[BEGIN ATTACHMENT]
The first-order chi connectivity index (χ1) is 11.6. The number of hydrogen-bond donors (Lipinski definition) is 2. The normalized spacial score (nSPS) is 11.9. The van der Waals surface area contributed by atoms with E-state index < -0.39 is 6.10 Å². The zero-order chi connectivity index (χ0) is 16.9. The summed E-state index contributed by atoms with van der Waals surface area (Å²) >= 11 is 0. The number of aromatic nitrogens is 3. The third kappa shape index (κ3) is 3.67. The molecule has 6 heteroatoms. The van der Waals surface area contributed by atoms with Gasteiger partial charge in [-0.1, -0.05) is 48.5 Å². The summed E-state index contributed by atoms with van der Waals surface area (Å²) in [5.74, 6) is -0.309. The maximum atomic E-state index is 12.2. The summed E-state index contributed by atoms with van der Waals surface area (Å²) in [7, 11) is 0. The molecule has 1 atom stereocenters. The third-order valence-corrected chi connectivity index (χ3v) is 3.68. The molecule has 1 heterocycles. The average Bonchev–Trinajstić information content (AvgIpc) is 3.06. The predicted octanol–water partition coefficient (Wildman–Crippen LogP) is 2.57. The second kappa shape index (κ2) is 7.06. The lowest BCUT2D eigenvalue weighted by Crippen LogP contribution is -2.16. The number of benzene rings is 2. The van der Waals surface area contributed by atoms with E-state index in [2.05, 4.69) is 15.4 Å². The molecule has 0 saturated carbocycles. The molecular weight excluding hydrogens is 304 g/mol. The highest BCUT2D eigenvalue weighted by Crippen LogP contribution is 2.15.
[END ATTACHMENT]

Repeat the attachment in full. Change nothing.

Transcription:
The first-order chi connectivity index (χ1) is 11.6. The number of hydrogen-bond donors (Lipinski definition) is 2. The normalized spacial score (nSPS) is 11.9. The van der Waals surface area contributed by atoms with E-state index < -0.39 is 6.10 Å². The zero-order chi connectivity index (χ0) is 16.9. The summed E-state index contributed by atoms with van der Waals surface area (Å²) >= 11 is 0. The number of aromatic nitrogens is 3. The third kappa shape index (κ3) is 3.67. The molecule has 6 heteroatoms. The van der Waals surface area contributed by atoms with Gasteiger partial charge in [-0.1, -0.05) is 48.5 Å². The summed E-state index contributed by atoms with van der Waals surface area (Å²) in [5.74, 6) is -0.309. The maximum atomic E-state index is 12.2. The summed E-state index contributed by atoms with van der Waals surface area (Å²) in [7, 11) is 0. The molecule has 1 atom stereocenters. The third-order valence-corrected chi connectivity index (χ3v) is 3.68. The molecule has 1 heterocycles. The average Bonchev–Trinajstić information content (AvgIpc) is 3.06. The predicted octanol–water partition coefficient (Wildman–Crippen LogP) is 2.57. The second kappa shape index (κ2) is 7.06. The lowest BCUT2D eigenvalue weighted by Crippen LogP contribution is -2.16. The number of benzene rings is 2. The van der Waals surface area contributed by atoms with E-state index in [2.05, 4.69) is 15.4 Å². The molecule has 0 saturated carbocycles. The molecular weight excluding hydrogens is 304 g/mol. The highest BCUT2D eigenvalue weighted by Crippen LogP contribution is 2.15.